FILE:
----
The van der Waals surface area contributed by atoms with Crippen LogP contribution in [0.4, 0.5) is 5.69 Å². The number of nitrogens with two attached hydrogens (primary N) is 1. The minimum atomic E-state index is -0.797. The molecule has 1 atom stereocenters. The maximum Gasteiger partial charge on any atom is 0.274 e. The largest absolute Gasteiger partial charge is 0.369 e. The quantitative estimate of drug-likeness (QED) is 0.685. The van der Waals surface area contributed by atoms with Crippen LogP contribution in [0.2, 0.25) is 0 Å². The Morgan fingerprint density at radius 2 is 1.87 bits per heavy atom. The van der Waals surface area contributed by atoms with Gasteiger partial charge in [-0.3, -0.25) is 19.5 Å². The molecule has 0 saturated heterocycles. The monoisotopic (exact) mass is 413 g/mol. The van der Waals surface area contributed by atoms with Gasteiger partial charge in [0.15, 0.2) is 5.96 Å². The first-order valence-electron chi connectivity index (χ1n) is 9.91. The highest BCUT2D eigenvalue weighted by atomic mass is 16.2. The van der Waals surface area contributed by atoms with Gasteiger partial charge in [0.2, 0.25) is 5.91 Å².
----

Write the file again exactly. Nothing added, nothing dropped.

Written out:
The van der Waals surface area contributed by atoms with Crippen LogP contribution in [0.4, 0.5) is 5.69 Å². The number of nitrogens with two attached hydrogens (primary N) is 1. The minimum atomic E-state index is -0.797. The molecule has 1 atom stereocenters. The maximum Gasteiger partial charge on any atom is 0.274 e. The largest absolute Gasteiger partial charge is 0.369 e. The quantitative estimate of drug-likeness (QED) is 0.685. The van der Waals surface area contributed by atoms with Crippen LogP contribution in [0.2, 0.25) is 0 Å². The Morgan fingerprint density at radius 2 is 1.87 bits per heavy atom. The van der Waals surface area contributed by atoms with Gasteiger partial charge in [-0.3, -0.25) is 19.5 Å². The molecule has 0 saturated heterocycles. The monoisotopic (exact) mass is 413 g/mol. The van der Waals surface area contributed by atoms with Gasteiger partial charge in [0.15, 0.2) is 5.96 Å². The first-order valence-electron chi connectivity index (χ1n) is 9.91. The highest BCUT2D eigenvalue weighted by atomic mass is 16.2. The van der Waals surface area contributed by atoms with Gasteiger partial charge in [0.2, 0.25) is 5.91 Å².